E-cigarette use among US teens has doubled since 2017

Over 25% of 12th-graders have admitted to vaping sometime in the previous month.

American teens are taking a shine to electronic cigarettes. According to a new national study, vaping by high schoolers has doubled in the span of two years.

Following over a hundred hospitalizations and the deaths of seven people in the US following a mystery acute lung disease, the state of New York decided on Tuesday to ban the sale of flavored e-liquids for electronic cigarettes. The next day, India decided to completely ban the use of e-cigarettes. 

These drastic measures target mostly youth, who are particularly drawn to the product. According to a study conducted by the University of Michigan and funded by the National Institute on Drug Abuse (NIDA), the number of vapers among high school students has doubled since 2017.

The study, which was published in the The England Journal of Medicine analyzed data from 42,531 8th-, 10th- and 12th-graders in the US.

A public health crisis

The results point to a significant increase in e-cigarette consumption over the three years of the study since 2018. Over 25% of 12th-graders and 20% of 9th-graders have claimed having vaped in the previous month. The figure falls to 9% for 8th-graders.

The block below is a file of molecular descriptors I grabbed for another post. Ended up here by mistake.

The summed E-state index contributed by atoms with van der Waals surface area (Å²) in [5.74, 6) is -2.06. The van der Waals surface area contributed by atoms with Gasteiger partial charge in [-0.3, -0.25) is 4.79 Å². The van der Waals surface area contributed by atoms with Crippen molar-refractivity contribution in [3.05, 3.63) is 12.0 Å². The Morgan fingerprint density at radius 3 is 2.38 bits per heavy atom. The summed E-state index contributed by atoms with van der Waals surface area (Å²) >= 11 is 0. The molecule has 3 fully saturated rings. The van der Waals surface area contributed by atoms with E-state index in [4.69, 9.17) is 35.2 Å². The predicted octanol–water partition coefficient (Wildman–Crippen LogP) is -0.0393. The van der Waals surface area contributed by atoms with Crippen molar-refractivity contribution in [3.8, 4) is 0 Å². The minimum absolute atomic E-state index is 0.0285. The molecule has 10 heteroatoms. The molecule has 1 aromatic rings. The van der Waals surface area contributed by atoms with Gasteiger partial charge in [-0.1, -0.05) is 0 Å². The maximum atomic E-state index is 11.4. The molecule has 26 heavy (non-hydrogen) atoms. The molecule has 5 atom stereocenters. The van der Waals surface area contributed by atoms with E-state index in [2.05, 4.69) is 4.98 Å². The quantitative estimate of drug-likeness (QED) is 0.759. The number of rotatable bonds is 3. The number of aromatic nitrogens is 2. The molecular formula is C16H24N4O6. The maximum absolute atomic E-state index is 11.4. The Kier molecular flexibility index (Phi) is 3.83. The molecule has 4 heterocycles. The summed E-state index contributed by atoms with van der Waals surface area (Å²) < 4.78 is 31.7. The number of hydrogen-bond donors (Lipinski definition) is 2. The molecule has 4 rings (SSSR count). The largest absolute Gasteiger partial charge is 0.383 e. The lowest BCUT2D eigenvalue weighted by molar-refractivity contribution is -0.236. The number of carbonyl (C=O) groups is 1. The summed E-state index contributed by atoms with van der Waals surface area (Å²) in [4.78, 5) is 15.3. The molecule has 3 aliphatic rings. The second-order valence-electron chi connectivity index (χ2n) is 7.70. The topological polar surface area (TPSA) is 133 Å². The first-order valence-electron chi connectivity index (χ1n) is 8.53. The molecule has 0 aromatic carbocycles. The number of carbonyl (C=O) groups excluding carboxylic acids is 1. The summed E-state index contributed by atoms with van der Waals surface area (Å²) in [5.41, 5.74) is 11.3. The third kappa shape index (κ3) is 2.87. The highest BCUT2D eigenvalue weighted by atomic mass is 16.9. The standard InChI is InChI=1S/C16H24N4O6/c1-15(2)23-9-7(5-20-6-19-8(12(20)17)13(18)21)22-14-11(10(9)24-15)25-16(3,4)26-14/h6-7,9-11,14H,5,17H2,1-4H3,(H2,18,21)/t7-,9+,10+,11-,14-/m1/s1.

"These products introduce the highly addictive chemical nicotine to these young people and their developing brains, and I fear we are only beginning to learn the possible health risks and outcomes for youth," said NIDA director Dr. Volkow.

"Parents with school-aged children should begin paying close attention to these devices, which can look like simple flash drives, and frequently come in flavors that are appealing to youth," added University of Michigan's Richard Miech, the lead researcher of the study.

Other results of the national study that provides data on marijuana, alcohol and other drug consumption will be released in December.